Many of the welding projects didn’t unfold until a delivery of scrap metal arrived late in the trip. The rest of the time, Dylan commuted back and forth from the Bridges’ home in Chencha about nine miles up a steep and bumpy road to the farm where Jonathan and Jessica cared for more than 44,000 apple trees. Highland Harvesters, the name of their agribusiness, is part of the missionaries’ effort to feed the community, provide jobs and reduce poverty. Jonathan describes it this way: “The business is the mission and the mission is the business.”
Dylan heard stories about life in Ethiopia from Jonathan and Jessica during their visit to Sanford, but the experience still caught him off guard. “When I got into the village, it wasn’t anything I was used to,” he said, recalling that his first impression was bouncing around on roads into Chencha. “It was another place. The thing that got me was that people just stared at you. They stopped and looked at you, probably because you were a foreigner, someone different.
“Here in America, I blend into the crowd, but there you stand out like a sore thumb.”
When he finally got to the Bridges’ house and began to settle in, it started to feel like home. Good food. Good people. And board games that reminded him of camping as a kid.
Jonathan says not too many young people offer help as Dylan did. Maybe someone his age comes to the farm as a volunteer every couple of years. Some stay a few weeks, some a few months, all providing whatever expertise they have to push the mission forward.
Jonathan was grateful for the help and felt revitalized by Dylan’s enthusiasm and willingness to do whatever was needed. It had an impact.
“Dylan Smith is a wonderful young man and he self-sacrificially used the skills and talents that God has given him to do good and bring light to a very dark place in this world,” Jonathan said in an email exchange. “Him coming here and utilizing his very practical skill set did more good than preaching 100 sermons.”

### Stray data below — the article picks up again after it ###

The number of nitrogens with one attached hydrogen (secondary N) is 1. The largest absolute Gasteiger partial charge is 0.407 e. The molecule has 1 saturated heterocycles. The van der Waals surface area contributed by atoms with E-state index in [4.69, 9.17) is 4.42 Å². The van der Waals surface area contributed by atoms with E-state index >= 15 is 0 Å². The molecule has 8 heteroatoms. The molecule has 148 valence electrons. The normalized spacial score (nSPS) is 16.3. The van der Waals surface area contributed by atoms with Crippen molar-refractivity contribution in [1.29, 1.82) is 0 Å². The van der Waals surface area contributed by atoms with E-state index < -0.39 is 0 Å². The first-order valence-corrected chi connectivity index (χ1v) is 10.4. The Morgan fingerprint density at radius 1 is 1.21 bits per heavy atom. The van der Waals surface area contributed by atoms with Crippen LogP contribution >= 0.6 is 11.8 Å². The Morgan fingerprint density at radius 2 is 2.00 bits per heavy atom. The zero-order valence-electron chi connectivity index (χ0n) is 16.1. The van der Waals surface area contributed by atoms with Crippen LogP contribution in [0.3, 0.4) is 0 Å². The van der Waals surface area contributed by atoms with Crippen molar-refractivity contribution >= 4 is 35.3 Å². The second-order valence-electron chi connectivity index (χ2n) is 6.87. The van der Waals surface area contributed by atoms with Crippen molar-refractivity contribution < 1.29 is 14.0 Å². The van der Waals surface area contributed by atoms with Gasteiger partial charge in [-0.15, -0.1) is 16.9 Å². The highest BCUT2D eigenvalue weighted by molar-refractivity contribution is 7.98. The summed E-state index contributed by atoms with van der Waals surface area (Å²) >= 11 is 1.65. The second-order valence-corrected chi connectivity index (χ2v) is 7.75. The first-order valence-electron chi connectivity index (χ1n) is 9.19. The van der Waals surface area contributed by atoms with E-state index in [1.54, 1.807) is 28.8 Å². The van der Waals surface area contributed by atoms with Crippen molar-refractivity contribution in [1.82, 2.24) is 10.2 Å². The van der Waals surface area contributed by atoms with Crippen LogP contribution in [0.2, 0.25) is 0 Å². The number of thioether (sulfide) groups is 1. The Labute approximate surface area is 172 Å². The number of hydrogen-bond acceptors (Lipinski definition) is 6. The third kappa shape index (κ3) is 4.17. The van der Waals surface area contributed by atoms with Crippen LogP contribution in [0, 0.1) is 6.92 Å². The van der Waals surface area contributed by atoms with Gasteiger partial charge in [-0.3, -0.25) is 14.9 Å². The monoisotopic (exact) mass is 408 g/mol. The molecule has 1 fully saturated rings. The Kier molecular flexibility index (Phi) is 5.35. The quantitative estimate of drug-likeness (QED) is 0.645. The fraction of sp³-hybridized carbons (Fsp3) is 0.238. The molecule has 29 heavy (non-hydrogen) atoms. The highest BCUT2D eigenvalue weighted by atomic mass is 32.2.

Looking Back to Africa
Though it’s only been a few weeks since Dylan completed his 21-hour return flight from Addis Ababa to Dublin to Washington to Raleigh, the experience has already changed his perspective. He’s learned to pay more attention to cultures around him, to sit back and watch what other people do and how they live.
He’s come to appreciate what he called the “accessibility” of so many things here, even essentials of life many take for granted. People in Sanford don’t think twice about dropping by the grocery store on the way home from work, but that’s not how people live back in Chencha, where villagers need to plan ahead and travel long distances just to bring back enough food to last an entire month.
But that’s not what he will remember most — nor is the guerrilla welding or being bounced around on mountain roads. What has remained with Dylan more than anything is standing near the apple farm on a cliff high above God’s Bridge and taking in one breathtaking scene overlooking the Great Rift Valley. As Jonathan describes it, at the base of the cliff is the village of Bele and farther down, on the valley floor, are a city called Arba Minch and two large lakes separated by a natural bridge. God’s Bridge, because it was not made by man.
“I wanted to do some good before I got to college, but to be honest, I didn’t know what to expect,” Dylan says looking back. “I heard stories, but when I got there it was a whole other world. I had no idea what I was getting into. I thought I’d help the best I can and now will have that experience with me for the rest of my life.”
To learn more about Central Carolina Community College and its programs, visit www.cccc.edu.